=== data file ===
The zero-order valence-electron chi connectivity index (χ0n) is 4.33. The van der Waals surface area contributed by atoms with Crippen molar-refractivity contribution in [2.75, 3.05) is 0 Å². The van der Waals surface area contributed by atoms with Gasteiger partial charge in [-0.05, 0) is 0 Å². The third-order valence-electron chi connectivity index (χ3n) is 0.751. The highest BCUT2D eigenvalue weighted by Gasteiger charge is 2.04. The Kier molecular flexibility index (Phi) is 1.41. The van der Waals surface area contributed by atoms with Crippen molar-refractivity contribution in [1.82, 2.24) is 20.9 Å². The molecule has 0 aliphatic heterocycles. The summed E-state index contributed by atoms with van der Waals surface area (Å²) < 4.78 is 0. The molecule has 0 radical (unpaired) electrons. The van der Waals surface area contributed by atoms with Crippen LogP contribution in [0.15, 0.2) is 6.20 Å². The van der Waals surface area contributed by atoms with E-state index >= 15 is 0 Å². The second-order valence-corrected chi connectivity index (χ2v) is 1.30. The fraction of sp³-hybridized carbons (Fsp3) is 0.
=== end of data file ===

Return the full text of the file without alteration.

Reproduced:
The zero-order valence-electron chi connectivity index (χ0n) is 4.33. The van der Waals surface area contributed by atoms with Crippen molar-refractivity contribution in [2.75, 3.05) is 0 Å². The van der Waals surface area contributed by atoms with Gasteiger partial charge in [-0.05, 0) is 0 Å². The third-order valence-electron chi connectivity index (χ3n) is 0.751. The highest BCUT2D eigenvalue weighted by Gasteiger charge is 2.04. The Kier molecular flexibility index (Phi) is 1.41. The van der Waals surface area contributed by atoms with Crippen molar-refractivity contribution in [1.82, 2.24) is 20.9 Å². The molecule has 0 aliphatic heterocycles. The summed E-state index contributed by atoms with van der Waals surface area (Å²) < 4.78 is 0. The molecule has 0 radical (unpaired) electrons. The van der Waals surface area contributed by atoms with Crippen LogP contribution in [0.15, 0.2) is 6.20 Å². The van der Waals surface area contributed by atoms with E-state index >= 15 is 0 Å². The second-order valence-corrected chi connectivity index (χ2v) is 1.30. The fraction of sp³-hybridized carbons (Fsp3) is 0.